Updated: Nov 23, 2022 07:57 AM
King Edward VII Memorial Hospital (File photograph).
King Edward VII Memorial Hospital has denied that a man spent ten hours in the emergency department because of delays caused by its new electronic medical records system.
A Bermuda Hospitals Board spokeswoman said the Pearl, the new fully electronic medical records system, was still impacting services across the hospital since it was introduced on October 29.
But she said some lengthy waits in the emergency room were to be expected in instances where medical tests continue to need processing time.
She spoke after a member of the public who checked in to emergency last week at 4.30am complaining of sharp pains queried the ten-hour wait to get discharged.
“Emergency was packed with people by the time I discharged myself, which I figure has to be that new system they’ve got,” he said.
He said that during his time in King Edward VII Memorial Hospital he was given an X-ray and an injection for “severe” pain.
The hospital’s long-anticipated Patient Electronic and Administrative Records Log system came online on October 29, with Bermuda Hospitals Board warning in advance that the switch would come with some delays as staff were trained up.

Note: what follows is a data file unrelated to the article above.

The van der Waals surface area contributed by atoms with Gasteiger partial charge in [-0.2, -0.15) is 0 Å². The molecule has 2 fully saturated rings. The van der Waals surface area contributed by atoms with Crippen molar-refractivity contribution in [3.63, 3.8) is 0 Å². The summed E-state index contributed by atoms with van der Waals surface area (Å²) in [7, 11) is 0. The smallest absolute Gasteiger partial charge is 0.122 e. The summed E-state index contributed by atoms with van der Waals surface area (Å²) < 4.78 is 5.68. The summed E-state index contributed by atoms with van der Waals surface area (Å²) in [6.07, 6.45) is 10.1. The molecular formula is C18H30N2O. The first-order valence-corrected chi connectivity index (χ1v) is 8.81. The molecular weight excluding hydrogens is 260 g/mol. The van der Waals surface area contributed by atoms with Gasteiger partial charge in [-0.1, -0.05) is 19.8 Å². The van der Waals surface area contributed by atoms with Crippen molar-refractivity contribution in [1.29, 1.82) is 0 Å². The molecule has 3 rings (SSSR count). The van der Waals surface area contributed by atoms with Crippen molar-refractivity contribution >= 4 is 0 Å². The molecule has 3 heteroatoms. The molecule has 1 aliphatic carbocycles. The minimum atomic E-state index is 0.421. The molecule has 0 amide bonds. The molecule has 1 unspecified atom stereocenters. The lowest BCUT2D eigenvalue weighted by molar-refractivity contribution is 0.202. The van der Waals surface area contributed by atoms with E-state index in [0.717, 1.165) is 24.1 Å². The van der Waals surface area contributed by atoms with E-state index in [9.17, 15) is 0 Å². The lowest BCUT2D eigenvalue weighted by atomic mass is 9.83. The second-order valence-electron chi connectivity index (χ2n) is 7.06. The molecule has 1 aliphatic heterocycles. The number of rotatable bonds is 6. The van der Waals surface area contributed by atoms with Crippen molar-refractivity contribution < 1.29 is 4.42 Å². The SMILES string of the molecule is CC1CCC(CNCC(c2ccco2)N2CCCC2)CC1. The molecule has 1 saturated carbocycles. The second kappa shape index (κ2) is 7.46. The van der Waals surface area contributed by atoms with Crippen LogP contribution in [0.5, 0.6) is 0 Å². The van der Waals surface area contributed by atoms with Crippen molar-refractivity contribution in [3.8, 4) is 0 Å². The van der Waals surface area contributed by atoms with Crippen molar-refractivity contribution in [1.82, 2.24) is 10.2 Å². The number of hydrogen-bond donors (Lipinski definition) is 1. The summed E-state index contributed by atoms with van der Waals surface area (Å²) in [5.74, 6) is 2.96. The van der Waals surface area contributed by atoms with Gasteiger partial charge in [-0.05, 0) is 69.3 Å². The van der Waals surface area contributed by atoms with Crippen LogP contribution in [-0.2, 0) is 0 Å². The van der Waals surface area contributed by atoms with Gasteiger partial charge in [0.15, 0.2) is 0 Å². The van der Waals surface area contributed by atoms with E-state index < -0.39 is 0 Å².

A BHB spokeswoman this week said services were “beginning to return to normal”.
She added that a patient getting an X-ray could anticipate a time lag.
“Times from arrival to discharge in the emergency department are impacted by a number of factors, including the number of people who have attended and the severity of those cases.
“While patient confidentiality prohibits us from commenting on individual cases, depending on the symptoms, it is not unusual for someone to be discharged from the emergency department ten hours after arriving.
“For example, if diagnostic tests are ordered, there will be a wait for results. If any medication is administered, the patient may need to be monitored.”
The Pearl system for filing and updating patient records, hailed as an efficiency landmark for BHB, compiles patient information in one record with the use of paper phased out.
The spokeswoman said Pearl “continues to impact services across the hospital, including the emergency department”.
She apologized for any lengthy waits but added: “We encourage the public to see their general practitioner where possible, instead of attending the emergency department.
“However, if you suspect a medical emergency, please do not hesitate to come to the emergency department. The most urgent cases are prioritized and treated first, followed by more minor cases in order of severity.”